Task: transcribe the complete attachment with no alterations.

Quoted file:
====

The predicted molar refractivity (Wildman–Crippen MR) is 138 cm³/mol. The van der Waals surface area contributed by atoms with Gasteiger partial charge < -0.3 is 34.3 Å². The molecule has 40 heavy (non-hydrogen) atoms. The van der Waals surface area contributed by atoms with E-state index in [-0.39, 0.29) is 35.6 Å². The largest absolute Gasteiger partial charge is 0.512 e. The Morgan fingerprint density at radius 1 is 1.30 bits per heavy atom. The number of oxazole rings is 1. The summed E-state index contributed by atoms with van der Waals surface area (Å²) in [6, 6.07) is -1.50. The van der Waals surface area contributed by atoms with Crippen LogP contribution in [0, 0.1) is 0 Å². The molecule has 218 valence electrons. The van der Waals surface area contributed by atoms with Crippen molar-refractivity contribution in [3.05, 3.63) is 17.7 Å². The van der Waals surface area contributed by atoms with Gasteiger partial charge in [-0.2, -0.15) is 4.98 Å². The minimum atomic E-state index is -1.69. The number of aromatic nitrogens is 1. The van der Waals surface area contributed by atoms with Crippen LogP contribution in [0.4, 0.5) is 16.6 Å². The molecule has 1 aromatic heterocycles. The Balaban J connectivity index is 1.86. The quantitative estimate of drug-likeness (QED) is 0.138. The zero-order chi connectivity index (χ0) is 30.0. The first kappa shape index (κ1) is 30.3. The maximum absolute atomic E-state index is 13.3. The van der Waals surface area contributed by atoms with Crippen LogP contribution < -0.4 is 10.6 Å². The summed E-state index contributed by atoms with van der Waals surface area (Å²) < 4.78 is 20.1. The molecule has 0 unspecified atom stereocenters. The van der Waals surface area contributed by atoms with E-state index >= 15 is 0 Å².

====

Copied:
The predicted molar refractivity (Wildman–Crippen MR) is 138 cm³/mol. The van der Waals surface area contributed by atoms with Gasteiger partial charge < -0.3 is 34.3 Å². The molecule has 40 heavy (non-hydrogen) atoms. The van der Waals surface area contributed by atoms with E-state index in [-0.39, 0.29) is 35.6 Å². The largest absolute Gasteiger partial charge is 0.512 e. The Morgan fingerprint density at radius 1 is 1.30 bits per heavy atom. The number of oxazole rings is 1. The summed E-state index contributed by atoms with van der Waals surface area (Å²) in [6, 6.07) is -1.50. The van der Waals surface area contributed by atoms with Crippen LogP contribution in [0, 0.1) is 0 Å². The molecule has 218 valence electrons. The van der Waals surface area contributed by atoms with Crippen molar-refractivity contribution in [3.05, 3.63) is 17.7 Å². The van der Waals surface area contributed by atoms with Gasteiger partial charge in [-0.2, -0.15) is 4.98 Å². The minimum atomic E-state index is -1.69. The number of aromatic nitrogens is 1. The van der Waals surface area contributed by atoms with Crippen LogP contribution in [0.4, 0.5) is 16.6 Å². The molecule has 1 aromatic heterocycles. The Balaban J connectivity index is 1.86. The quantitative estimate of drug-likeness (QED) is 0.138. The zero-order chi connectivity index (χ0) is 30.0. The first kappa shape index (κ1) is 30.3. The maximum absolute atomic E-state index is 13.3. The van der Waals surface area contributed by atoms with Crippen LogP contribution < -0.4 is 10.6 Å². The summed E-state index contributed by atoms with van der Waals surface area (Å²) < 4.78 is 20.1. The molecule has 0 unspecified atom stereocenters. The van der Waals surface area contributed by atoms with E-state index >= 15 is 0 Å².